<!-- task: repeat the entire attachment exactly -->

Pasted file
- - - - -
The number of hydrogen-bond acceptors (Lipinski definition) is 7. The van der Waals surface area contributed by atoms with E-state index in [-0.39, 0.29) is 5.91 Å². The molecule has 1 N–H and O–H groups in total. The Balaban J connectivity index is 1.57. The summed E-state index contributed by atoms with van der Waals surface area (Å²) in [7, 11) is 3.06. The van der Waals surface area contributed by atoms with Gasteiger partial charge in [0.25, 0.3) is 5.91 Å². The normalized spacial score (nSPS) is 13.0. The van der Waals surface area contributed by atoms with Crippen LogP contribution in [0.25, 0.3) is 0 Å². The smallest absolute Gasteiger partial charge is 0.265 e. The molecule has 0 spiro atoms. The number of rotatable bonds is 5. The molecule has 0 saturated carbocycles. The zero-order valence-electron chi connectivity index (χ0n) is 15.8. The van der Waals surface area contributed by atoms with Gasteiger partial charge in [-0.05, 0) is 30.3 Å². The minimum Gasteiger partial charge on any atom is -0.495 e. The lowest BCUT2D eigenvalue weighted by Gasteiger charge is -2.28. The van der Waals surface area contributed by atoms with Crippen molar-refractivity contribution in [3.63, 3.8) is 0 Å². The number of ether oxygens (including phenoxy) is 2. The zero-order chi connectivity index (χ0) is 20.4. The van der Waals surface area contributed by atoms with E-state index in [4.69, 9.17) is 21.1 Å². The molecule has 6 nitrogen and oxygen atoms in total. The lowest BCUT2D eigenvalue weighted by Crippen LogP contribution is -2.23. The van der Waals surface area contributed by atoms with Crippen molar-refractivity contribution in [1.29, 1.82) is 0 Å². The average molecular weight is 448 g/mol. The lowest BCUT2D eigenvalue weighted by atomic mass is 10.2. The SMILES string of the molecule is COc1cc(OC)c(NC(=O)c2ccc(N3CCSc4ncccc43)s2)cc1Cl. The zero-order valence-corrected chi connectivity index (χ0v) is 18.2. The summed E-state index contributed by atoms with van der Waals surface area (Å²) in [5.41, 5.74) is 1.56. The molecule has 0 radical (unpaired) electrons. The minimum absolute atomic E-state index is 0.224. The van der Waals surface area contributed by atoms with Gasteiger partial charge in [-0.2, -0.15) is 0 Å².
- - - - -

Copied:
The number of hydrogen-bond acceptors (Lipinski definition) is 7. The van der Waals surface area contributed by atoms with E-state index in [-0.39, 0.29) is 5.91 Å². The molecule has 1 N–H and O–H groups in total. The Balaban J connectivity index is 1.57. The summed E-state index contributed by atoms with van der Waals surface area (Å²) in [7, 11) is 3.06. The van der Waals surface area contributed by atoms with Gasteiger partial charge in [0.25, 0.3) is 5.91 Å². The normalized spacial score (nSPS) is 13.0. The van der Waals surface area contributed by atoms with Crippen LogP contribution in [0.25, 0.3) is 0 Å². The smallest absolute Gasteiger partial charge is 0.265 e. The molecule has 0 spiro atoms. The number of rotatable bonds is 5. The molecule has 0 saturated carbocycles. The zero-order valence-electron chi connectivity index (χ0n) is 15.8. The van der Waals surface area contributed by atoms with Gasteiger partial charge in [-0.05, 0) is 30.3 Å². The minimum Gasteiger partial charge on any atom is -0.495 e. The lowest BCUT2D eigenvalue weighted by Gasteiger charge is -2.28. The van der Waals surface area contributed by atoms with Crippen molar-refractivity contribution in [3.63, 3.8) is 0 Å². The number of ether oxygens (including phenoxy) is 2. The zero-order chi connectivity index (χ0) is 20.4. The van der Waals surface area contributed by atoms with E-state index in [4.69, 9.17) is 21.1 Å². The molecule has 6 nitrogen and oxygen atoms in total. The lowest BCUT2D eigenvalue weighted by Crippen LogP contribution is -2.23. The van der Waals surface area contributed by atoms with Crippen molar-refractivity contribution in [1.29, 1.82) is 0 Å². The average molecular weight is 448 g/mol. The lowest BCUT2D eigenvalue weighted by atomic mass is 10.2. The SMILES string of the molecule is COc1cc(OC)c(NC(=O)c2ccc(N3CCSc4ncccc43)s2)cc1Cl. The zero-order valence-corrected chi connectivity index (χ0v) is 18.2. The summed E-state index contributed by atoms with van der Waals surface area (Å²) in [5.41, 5.74) is 1.56. The molecule has 0 radical (unpaired) electrons. The minimum absolute atomic E-state index is 0.224. The van der Waals surface area contributed by atoms with Gasteiger partial charge in [-0.2, -0.15) is 0 Å².